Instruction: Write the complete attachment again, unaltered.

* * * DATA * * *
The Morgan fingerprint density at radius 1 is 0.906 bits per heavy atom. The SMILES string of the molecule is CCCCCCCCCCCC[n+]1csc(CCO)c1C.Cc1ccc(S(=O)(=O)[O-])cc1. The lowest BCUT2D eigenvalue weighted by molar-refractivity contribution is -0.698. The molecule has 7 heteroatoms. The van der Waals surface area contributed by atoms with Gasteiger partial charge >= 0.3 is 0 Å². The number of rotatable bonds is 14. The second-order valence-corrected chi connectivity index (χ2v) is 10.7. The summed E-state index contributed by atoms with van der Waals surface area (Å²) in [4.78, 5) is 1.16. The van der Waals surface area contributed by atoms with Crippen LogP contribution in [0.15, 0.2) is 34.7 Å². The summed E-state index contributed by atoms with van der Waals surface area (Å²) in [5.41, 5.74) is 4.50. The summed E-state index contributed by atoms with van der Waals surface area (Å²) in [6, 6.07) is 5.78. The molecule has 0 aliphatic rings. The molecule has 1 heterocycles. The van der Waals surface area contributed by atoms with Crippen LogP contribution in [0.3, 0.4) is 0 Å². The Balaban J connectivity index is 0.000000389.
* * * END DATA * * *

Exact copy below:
The Morgan fingerprint density at radius 1 is 0.906 bits per heavy atom. The SMILES string of the molecule is CCCCCCCCCCCC[n+]1csc(CCO)c1C.Cc1ccc(S(=O)(=O)[O-])cc1. The lowest BCUT2D eigenvalue weighted by molar-refractivity contribution is -0.698. The molecule has 7 heteroatoms. The van der Waals surface area contributed by atoms with Gasteiger partial charge >= 0.3 is 0 Å². The number of rotatable bonds is 14. The second-order valence-corrected chi connectivity index (χ2v) is 10.7. The summed E-state index contributed by atoms with van der Waals surface area (Å²) in [4.78, 5) is 1.16. The van der Waals surface area contributed by atoms with Crippen LogP contribution in [0.15, 0.2) is 34.7 Å². The summed E-state index contributed by atoms with van der Waals surface area (Å²) in [5.41, 5.74) is 4.50. The summed E-state index contributed by atoms with van der Waals surface area (Å²) in [6, 6.07) is 5.78. The molecule has 0 aliphatic rings. The molecule has 1 heterocycles. The van der Waals surface area contributed by atoms with Crippen LogP contribution in [0.3, 0.4) is 0 Å². The Balaban J connectivity index is 0.000000389.